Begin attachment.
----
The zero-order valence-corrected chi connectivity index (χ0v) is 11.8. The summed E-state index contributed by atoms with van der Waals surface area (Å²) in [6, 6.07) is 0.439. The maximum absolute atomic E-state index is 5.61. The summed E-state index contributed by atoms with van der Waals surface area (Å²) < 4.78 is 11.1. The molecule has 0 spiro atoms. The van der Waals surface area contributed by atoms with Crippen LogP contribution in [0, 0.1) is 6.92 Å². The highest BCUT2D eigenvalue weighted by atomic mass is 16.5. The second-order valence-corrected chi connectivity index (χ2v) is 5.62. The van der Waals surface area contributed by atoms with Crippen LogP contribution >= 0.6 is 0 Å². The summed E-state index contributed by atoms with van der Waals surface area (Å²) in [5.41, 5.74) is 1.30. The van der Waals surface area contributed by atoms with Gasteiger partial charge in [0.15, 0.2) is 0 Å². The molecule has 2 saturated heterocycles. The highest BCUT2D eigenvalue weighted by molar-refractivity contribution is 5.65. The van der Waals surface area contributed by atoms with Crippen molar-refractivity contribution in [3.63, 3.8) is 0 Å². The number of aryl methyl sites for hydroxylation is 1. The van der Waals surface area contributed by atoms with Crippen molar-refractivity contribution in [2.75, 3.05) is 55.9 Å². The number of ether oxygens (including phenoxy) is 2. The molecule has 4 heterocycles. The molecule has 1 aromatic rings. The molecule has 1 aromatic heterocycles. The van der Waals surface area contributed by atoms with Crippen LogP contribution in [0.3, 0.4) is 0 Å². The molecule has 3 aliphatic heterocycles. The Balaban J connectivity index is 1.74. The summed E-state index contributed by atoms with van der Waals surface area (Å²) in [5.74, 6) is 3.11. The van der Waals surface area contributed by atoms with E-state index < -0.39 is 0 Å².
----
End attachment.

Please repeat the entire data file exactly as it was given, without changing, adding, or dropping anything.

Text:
The zero-order valence-corrected chi connectivity index (χ0v) is 11.8. The summed E-state index contributed by atoms with van der Waals surface area (Å²) in [6, 6.07) is 0.439. The maximum absolute atomic E-state index is 5.61. The summed E-state index contributed by atoms with van der Waals surface area (Å²) < 4.78 is 11.1. The molecule has 0 spiro atoms. The van der Waals surface area contributed by atoms with Crippen LogP contribution in [0, 0.1) is 6.92 Å². The highest BCUT2D eigenvalue weighted by atomic mass is 16.5. The second-order valence-corrected chi connectivity index (χ2v) is 5.62. The van der Waals surface area contributed by atoms with Crippen LogP contribution >= 0.6 is 0 Å². The summed E-state index contributed by atoms with van der Waals surface area (Å²) in [5.41, 5.74) is 1.30. The van der Waals surface area contributed by atoms with Gasteiger partial charge in [0.15, 0.2) is 0 Å². The molecule has 2 saturated heterocycles. The highest BCUT2D eigenvalue weighted by molar-refractivity contribution is 5.65. The van der Waals surface area contributed by atoms with Crippen molar-refractivity contribution in [3.63, 3.8) is 0 Å². The number of aryl methyl sites for hydroxylation is 1. The van der Waals surface area contributed by atoms with Crippen molar-refractivity contribution in [2.75, 3.05) is 55.9 Å². The number of ether oxygens (including phenoxy) is 2. The molecule has 4 heterocycles. The molecule has 1 aromatic rings. The molecule has 1 aromatic heterocycles. The van der Waals surface area contributed by atoms with Crippen LogP contribution in [0.3, 0.4) is 0 Å². The molecule has 3 aliphatic heterocycles. The Balaban J connectivity index is 1.74. The summed E-state index contributed by atoms with van der Waals surface area (Å²) in [5.74, 6) is 3.11. The van der Waals surface area contributed by atoms with E-state index < -0.39 is 0 Å².